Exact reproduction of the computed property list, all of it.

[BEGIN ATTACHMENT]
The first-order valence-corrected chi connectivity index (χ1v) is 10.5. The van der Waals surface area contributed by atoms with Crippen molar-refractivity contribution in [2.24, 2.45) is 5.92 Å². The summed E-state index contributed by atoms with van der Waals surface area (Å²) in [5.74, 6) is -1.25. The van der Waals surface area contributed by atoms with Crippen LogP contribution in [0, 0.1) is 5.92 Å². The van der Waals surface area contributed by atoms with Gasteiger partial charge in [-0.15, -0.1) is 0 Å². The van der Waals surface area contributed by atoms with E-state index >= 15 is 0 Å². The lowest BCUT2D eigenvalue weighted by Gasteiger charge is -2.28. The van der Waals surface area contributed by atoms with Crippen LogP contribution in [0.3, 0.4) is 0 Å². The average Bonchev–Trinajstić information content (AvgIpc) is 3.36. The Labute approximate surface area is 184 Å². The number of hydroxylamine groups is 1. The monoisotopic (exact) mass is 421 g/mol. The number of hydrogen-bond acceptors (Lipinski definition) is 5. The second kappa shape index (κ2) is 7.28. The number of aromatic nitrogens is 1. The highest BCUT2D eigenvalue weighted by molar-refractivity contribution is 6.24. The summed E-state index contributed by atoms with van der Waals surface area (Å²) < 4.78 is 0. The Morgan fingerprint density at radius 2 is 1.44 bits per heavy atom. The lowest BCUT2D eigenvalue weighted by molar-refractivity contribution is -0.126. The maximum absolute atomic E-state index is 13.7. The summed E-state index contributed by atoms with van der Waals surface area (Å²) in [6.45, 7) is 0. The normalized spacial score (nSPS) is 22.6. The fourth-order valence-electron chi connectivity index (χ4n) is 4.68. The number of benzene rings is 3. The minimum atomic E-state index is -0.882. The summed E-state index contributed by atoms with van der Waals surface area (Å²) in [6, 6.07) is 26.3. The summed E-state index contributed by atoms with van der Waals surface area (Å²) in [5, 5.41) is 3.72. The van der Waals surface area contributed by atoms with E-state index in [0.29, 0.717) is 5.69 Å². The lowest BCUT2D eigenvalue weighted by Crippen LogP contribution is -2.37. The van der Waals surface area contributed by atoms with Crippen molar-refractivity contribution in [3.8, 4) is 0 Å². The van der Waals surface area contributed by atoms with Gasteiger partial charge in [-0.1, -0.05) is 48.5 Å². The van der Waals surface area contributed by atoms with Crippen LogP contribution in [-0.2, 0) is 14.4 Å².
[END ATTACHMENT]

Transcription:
The first-order valence-corrected chi connectivity index (χ1v) is 10.5. The van der Waals surface area contributed by atoms with Crippen molar-refractivity contribution in [2.24, 2.45) is 5.92 Å². The summed E-state index contributed by atoms with van der Waals surface area (Å²) in [5.74, 6) is -1.25. The van der Waals surface area contributed by atoms with Crippen LogP contribution in [0, 0.1) is 5.92 Å². The van der Waals surface area contributed by atoms with Gasteiger partial charge in [-0.15, -0.1) is 0 Å². The van der Waals surface area contributed by atoms with E-state index >= 15 is 0 Å². The lowest BCUT2D eigenvalue weighted by Gasteiger charge is -2.28. The van der Waals surface area contributed by atoms with Crippen LogP contribution in [0.3, 0.4) is 0 Å². The average Bonchev–Trinajstić information content (AvgIpc) is 3.36. The Labute approximate surface area is 184 Å². The number of hydroxylamine groups is 1. The monoisotopic (exact) mass is 421 g/mol. The number of hydrogen-bond acceptors (Lipinski definition) is 5. The second kappa shape index (κ2) is 7.28. The number of aromatic nitrogens is 1. The highest BCUT2D eigenvalue weighted by molar-refractivity contribution is 6.24. The summed E-state index contributed by atoms with van der Waals surface area (Å²) < 4.78 is 0. The Morgan fingerprint density at radius 2 is 1.44 bits per heavy atom. The lowest BCUT2D eigenvalue weighted by molar-refractivity contribution is -0.126. The maximum absolute atomic E-state index is 13.7. The summed E-state index contributed by atoms with van der Waals surface area (Å²) in [6.45, 7) is 0. The normalized spacial score (nSPS) is 22.6. The fourth-order valence-electron chi connectivity index (χ4n) is 4.68. The number of benzene rings is 3. The minimum atomic E-state index is -0.882. The summed E-state index contributed by atoms with van der Waals surface area (Å²) in [6, 6.07) is 26.3. The summed E-state index contributed by atoms with van der Waals surface area (Å²) in [5, 5.41) is 3.72. The van der Waals surface area contributed by atoms with E-state index in [0.29, 0.717) is 5.69 Å². The lowest BCUT2D eigenvalue weighted by Crippen LogP contribution is -2.37. The van der Waals surface area contributed by atoms with Crippen molar-refractivity contribution in [3.8, 4) is 0 Å². The van der Waals surface area contributed by atoms with Gasteiger partial charge in [-0.1, -0.05) is 48.5 Å². The van der Waals surface area contributed by atoms with Crippen LogP contribution in [-0.2, 0) is 14.4 Å².